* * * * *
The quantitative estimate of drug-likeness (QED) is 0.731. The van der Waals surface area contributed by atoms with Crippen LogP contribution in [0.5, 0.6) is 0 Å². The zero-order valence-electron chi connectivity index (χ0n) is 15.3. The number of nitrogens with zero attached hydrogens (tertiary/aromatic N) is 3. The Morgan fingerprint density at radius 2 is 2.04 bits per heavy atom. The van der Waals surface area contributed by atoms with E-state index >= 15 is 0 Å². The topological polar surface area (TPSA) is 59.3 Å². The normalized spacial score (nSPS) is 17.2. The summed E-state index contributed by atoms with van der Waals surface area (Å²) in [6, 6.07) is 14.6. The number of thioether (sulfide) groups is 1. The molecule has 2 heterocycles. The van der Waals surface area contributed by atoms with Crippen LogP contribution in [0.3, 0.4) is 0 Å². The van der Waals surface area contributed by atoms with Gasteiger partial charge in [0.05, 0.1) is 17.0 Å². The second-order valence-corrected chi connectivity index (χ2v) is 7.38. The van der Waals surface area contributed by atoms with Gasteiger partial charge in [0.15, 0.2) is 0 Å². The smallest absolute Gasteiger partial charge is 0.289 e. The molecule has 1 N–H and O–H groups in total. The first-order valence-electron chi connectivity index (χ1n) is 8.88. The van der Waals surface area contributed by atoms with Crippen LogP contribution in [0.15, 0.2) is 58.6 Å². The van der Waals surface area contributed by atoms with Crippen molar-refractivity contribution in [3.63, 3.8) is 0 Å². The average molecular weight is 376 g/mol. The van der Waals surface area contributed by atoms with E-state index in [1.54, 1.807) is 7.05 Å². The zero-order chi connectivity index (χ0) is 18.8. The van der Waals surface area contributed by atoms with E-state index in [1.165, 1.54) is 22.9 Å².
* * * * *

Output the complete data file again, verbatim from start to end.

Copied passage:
The quantitative estimate of drug-likeness (QED) is 0.731. The van der Waals surface area contributed by atoms with Crippen LogP contribution in [0.5, 0.6) is 0 Å². The zero-order valence-electron chi connectivity index (χ0n) is 15.3. The number of nitrogens with zero attached hydrogens (tertiary/aromatic N) is 3. The Morgan fingerprint density at radius 2 is 2.04 bits per heavy atom. The van der Waals surface area contributed by atoms with E-state index >= 15 is 0 Å². The topological polar surface area (TPSA) is 59.3 Å². The normalized spacial score (nSPS) is 17.2. The summed E-state index contributed by atoms with van der Waals surface area (Å²) in [6, 6.07) is 14.6. The number of thioether (sulfide) groups is 1. The molecule has 2 heterocycles. The van der Waals surface area contributed by atoms with Crippen LogP contribution in [0.3, 0.4) is 0 Å². The van der Waals surface area contributed by atoms with Gasteiger partial charge in [0.05, 0.1) is 17.0 Å². The second-order valence-corrected chi connectivity index (χ2v) is 7.38. The van der Waals surface area contributed by atoms with Gasteiger partial charge in [0.15, 0.2) is 0 Å². The smallest absolute Gasteiger partial charge is 0.289 e. The molecule has 1 N–H and O–H groups in total. The first-order valence-electron chi connectivity index (χ1n) is 8.88. The van der Waals surface area contributed by atoms with Crippen LogP contribution in [0.15, 0.2) is 58.6 Å². The van der Waals surface area contributed by atoms with Crippen molar-refractivity contribution in [3.63, 3.8) is 0 Å². The average molecular weight is 376 g/mol. The van der Waals surface area contributed by atoms with E-state index in [1.54, 1.807) is 7.05 Å². The zero-order chi connectivity index (χ0) is 18.8. The van der Waals surface area contributed by atoms with E-state index in [1.165, 1.54) is 22.9 Å².